If it falls into the second usage ‘cause something to be done to you by someone else’, the causative verb can be ignored as or in order to emphasize the passive meaning we can add some extra words like “đi” (“go”), or “đem … đi/đến” (“bring/take something to…”) or change back to the structure “cho/ kêu người …” (“have somebody do something or get somebody to do something”).
In the last usage ‘suffer the effects of what somebody else does to you’, “bị” are used to express the misfortune that happened to the subject. One special thing to remember is that the subject in the original English sentence does not necessarily the subject in the Vietnamese translation. Sometimes it sounds even better if we change the object of the English sentence into the subject of the Vietnamese translation.
As for the context, since life changes and is full of unexpected situations that no one can foretell, there is no fixed formula to rely on not only when working with causative structures but in the translation work as a whole. Only a correct and full understanding of the context can help to make good translation. However, interpretation of one specific circumstance varies from person to person, so here only personal gut can help individuals to make their own best translation.
Implications in Language Teaching
Causative structures are very popular and frequently used in English; however, it is quite unfamiliar with Vietnamese students. Vietnamese has no equivalent structure meaning that ‘you do not perform the action yourself’. As a result, students, if not taught about this carefully, usually face the following problems:
Students may not understand the usage of the causative structure or they may understand it when seeing it in books but they cannot use it effectively in their speaking or writing.
Vietnamese into English.
Vietnamese students tend to use the SVO structure “I’ve just cut my hair” rather than the causative structure “I’ve had my hair cut” when they are asked to give the English translation equivalence of “Tôi mới cắt tóc”.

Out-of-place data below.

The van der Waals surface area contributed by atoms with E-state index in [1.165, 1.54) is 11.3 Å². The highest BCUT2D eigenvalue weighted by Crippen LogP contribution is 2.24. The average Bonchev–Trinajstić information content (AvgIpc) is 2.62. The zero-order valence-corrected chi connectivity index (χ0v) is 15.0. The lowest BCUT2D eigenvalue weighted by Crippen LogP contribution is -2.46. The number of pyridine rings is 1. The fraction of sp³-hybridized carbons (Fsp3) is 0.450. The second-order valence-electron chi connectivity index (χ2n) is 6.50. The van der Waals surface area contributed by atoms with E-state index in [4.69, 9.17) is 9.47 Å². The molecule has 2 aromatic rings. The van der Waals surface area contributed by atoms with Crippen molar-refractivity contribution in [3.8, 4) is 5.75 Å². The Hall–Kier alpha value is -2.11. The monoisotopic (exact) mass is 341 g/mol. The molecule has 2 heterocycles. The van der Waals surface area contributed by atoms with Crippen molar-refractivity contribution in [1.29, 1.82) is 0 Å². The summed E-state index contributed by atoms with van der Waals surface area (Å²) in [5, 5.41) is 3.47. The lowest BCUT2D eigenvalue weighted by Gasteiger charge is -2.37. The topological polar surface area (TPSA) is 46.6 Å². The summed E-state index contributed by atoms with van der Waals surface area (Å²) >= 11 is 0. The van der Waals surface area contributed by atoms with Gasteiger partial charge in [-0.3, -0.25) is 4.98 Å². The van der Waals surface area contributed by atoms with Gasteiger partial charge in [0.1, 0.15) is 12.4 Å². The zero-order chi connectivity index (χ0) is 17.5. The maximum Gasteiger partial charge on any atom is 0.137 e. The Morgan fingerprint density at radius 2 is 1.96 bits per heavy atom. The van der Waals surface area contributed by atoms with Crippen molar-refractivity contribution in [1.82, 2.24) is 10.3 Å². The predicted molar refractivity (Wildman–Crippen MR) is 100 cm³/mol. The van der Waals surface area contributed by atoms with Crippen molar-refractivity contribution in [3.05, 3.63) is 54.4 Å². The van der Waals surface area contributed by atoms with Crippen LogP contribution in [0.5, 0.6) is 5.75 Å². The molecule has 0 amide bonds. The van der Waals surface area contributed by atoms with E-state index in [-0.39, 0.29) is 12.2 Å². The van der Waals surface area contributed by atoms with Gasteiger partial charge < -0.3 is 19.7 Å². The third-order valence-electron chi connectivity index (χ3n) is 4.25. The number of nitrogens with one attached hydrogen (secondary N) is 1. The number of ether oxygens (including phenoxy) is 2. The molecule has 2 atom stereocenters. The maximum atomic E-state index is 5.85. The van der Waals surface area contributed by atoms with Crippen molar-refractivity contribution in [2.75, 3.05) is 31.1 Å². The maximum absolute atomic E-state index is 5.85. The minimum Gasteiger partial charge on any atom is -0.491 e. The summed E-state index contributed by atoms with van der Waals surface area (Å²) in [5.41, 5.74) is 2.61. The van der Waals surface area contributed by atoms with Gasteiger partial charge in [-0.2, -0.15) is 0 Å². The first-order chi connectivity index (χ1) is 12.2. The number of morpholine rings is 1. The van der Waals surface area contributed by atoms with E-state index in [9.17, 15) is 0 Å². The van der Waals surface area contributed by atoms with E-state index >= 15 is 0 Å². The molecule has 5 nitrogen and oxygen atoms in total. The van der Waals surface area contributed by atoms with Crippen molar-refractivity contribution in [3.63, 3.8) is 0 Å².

English into Vietnamese
Vietnamese students may find it difficult to apply an appropriate way to translating causative structures due to the variety ways of translation as discussed in this paper.
Teachers should draw learners’ attention to the core meaning of causative structures ‘you do not perform the action yourself’ and notify students of the popularity of this structure in English.
It is advisable that teachers frequently remind students of using causative structures when they talk about services or actions that are not performed by themselves.
English into Vietnamese
It is a good idea for teachers to get students to bear in mind that context is of great importance in translation. Students must understand the meaning in English first, then question themselves ‘How do a Vietnamese convey such an idea in our own language?’ The focus changes from translating a structure into finding out how to make an idea fully understood.
Causative structures, though popular in English, are so new to Vietnamese learners. Therefore, much emphasis should be put on this part so that students are able to make use of this structure in the appropriate context and to give natural Vietnamese translation equivalence regarding causative. In order to translate causative structures, learners must first understand their usage, consider the structure in context and try to find an equivalence that best demonstrates the core meaning of the original sentence. With these in mind, students’ translation of causative structures will surely improve.
Causatives. (1999). Retrieved December 2, 2009, from http://web2.uvcs.uvic.ca/elc/studyzone/410/grammar/caus.htm
Haines, S & Stewart, B. (2000). Landmark (Intermediate Student’s Book). Oxford: Oxford University Press.
Hornby, A.S. (2005). Have. In Oxford Advanced Learner’s Dictionary International Students’ Edition (7th ed., p.686). Oxford: Oxford University Press.
McARTHUR, T. (1998). Causative Verb. Retrieved December 23, 2009 from http://www.encyclopedia.com/doc/1O29-CAUSATIVEVERB.html
Murphy, R. (1994). English Grammar in Use (2nd ed.). Oxford: Oxford University Press.
Thomson, A.J. & Martinet, A.V. (1986). A Practical English Grammar (4th ed.). Oxford: Oxford University Press.